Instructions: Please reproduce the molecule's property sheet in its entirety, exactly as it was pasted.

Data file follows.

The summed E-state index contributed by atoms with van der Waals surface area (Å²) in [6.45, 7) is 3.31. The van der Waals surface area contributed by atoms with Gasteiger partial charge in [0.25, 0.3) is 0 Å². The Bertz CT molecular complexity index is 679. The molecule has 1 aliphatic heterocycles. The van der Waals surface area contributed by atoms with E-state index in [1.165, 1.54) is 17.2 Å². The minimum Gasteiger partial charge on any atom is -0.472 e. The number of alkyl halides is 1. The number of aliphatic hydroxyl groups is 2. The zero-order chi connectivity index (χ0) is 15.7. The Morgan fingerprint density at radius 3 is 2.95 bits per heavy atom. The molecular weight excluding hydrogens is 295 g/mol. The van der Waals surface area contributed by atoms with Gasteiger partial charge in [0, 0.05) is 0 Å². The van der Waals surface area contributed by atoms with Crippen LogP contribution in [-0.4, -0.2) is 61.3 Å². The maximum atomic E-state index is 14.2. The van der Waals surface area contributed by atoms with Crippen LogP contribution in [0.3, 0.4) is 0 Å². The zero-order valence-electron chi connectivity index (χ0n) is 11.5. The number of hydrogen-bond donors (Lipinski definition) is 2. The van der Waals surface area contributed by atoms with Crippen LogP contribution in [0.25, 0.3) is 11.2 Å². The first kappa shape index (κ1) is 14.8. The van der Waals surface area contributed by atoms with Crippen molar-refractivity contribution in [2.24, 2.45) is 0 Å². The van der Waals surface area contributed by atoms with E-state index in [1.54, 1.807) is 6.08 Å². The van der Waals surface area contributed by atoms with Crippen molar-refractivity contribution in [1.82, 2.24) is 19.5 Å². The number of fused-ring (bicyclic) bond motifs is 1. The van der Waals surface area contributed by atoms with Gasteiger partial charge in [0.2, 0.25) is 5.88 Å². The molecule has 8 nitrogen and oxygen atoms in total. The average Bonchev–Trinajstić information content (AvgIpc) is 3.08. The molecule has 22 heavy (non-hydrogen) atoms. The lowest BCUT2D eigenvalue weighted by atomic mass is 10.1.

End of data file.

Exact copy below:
The summed E-state index contributed by atoms with van der Waals surface area (Å²) in [6.45, 7) is 3.31. The van der Waals surface area contributed by atoms with Gasteiger partial charge in [0.25, 0.3) is 0 Å². The Bertz CT molecular complexity index is 679. The molecule has 1 aliphatic heterocycles. The van der Waals surface area contributed by atoms with E-state index in [1.165, 1.54) is 17.2 Å². The minimum Gasteiger partial charge on any atom is -0.472 e. The number of alkyl halides is 1. The number of aliphatic hydroxyl groups is 2. The zero-order chi connectivity index (χ0) is 15.7. The Morgan fingerprint density at radius 3 is 2.95 bits per heavy atom. The molecular weight excluding hydrogens is 295 g/mol. The van der Waals surface area contributed by atoms with Gasteiger partial charge in [0, 0.05) is 0 Å². The van der Waals surface area contributed by atoms with Crippen LogP contribution in [-0.4, -0.2) is 61.3 Å². The maximum atomic E-state index is 14.2. The van der Waals surface area contributed by atoms with Crippen LogP contribution in [0.3, 0.4) is 0 Å². The zero-order valence-electron chi connectivity index (χ0n) is 11.5. The number of hydrogen-bond donors (Lipinski definition) is 2. The van der Waals surface area contributed by atoms with Crippen LogP contribution in [0.25, 0.3) is 11.2 Å². The first kappa shape index (κ1) is 14.8. The van der Waals surface area contributed by atoms with Crippen molar-refractivity contribution in [2.24, 2.45) is 0 Å². The van der Waals surface area contributed by atoms with E-state index in [1.54, 1.807) is 6.08 Å². The van der Waals surface area contributed by atoms with Crippen molar-refractivity contribution in [1.82, 2.24) is 19.5 Å². The number of fused-ring (bicyclic) bond motifs is 1. The van der Waals surface area contributed by atoms with Gasteiger partial charge in [0.2, 0.25) is 5.88 Å². The molecule has 8 nitrogen and oxygen atoms in total. The average Bonchev–Trinajstić information content (AvgIpc) is 3.08. The molecule has 22 heavy (non-hydrogen) atoms. The lowest BCUT2D eigenvalue weighted by atomic mass is 10.1.